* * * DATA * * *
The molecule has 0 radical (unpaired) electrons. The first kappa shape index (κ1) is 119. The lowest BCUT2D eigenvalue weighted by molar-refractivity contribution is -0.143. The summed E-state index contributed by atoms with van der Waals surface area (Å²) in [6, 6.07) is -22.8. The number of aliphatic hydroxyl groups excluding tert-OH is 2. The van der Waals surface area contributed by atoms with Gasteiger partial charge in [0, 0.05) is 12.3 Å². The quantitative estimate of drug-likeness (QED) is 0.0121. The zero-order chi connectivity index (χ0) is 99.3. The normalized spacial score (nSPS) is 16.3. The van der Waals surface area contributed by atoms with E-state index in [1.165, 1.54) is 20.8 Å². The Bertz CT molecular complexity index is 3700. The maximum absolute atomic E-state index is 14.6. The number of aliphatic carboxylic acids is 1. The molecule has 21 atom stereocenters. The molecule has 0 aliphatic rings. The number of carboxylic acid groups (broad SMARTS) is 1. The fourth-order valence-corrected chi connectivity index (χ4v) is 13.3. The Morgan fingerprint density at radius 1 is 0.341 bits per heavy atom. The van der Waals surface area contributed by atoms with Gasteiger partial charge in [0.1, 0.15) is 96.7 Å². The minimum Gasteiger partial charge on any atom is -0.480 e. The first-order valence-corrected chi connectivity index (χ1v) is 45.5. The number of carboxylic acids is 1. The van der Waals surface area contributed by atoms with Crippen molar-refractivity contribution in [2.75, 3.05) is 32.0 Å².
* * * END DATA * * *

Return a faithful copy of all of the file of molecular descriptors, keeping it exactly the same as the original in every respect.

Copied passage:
The molecule has 0 radical (unpaired) electrons. The first kappa shape index (κ1) is 119. The lowest BCUT2D eigenvalue weighted by molar-refractivity contribution is -0.143. The summed E-state index contributed by atoms with van der Waals surface area (Å²) in [6, 6.07) is -22.8. The number of aliphatic hydroxyl groups excluding tert-OH is 2. The van der Waals surface area contributed by atoms with Gasteiger partial charge in [0, 0.05) is 12.3 Å². The quantitative estimate of drug-likeness (QED) is 0.0121. The zero-order chi connectivity index (χ0) is 99.3. The normalized spacial score (nSPS) is 16.3. The van der Waals surface area contributed by atoms with E-state index in [1.165, 1.54) is 20.8 Å². The Bertz CT molecular complexity index is 3700. The maximum absolute atomic E-state index is 14.6. The number of aliphatic carboxylic acids is 1. The molecule has 21 atom stereocenters. The molecule has 0 aliphatic rings. The number of carboxylic acid groups (broad SMARTS) is 1. The fourth-order valence-corrected chi connectivity index (χ4v) is 13.3. The Morgan fingerprint density at radius 1 is 0.341 bits per heavy atom. The van der Waals surface area contributed by atoms with Gasteiger partial charge in [0.1, 0.15) is 96.7 Å². The minimum Gasteiger partial charge on any atom is -0.480 e. The first-order valence-corrected chi connectivity index (χ1v) is 45.5. The number of carboxylic acids is 1. The van der Waals surface area contributed by atoms with Crippen molar-refractivity contribution in [2.75, 3.05) is 32.0 Å².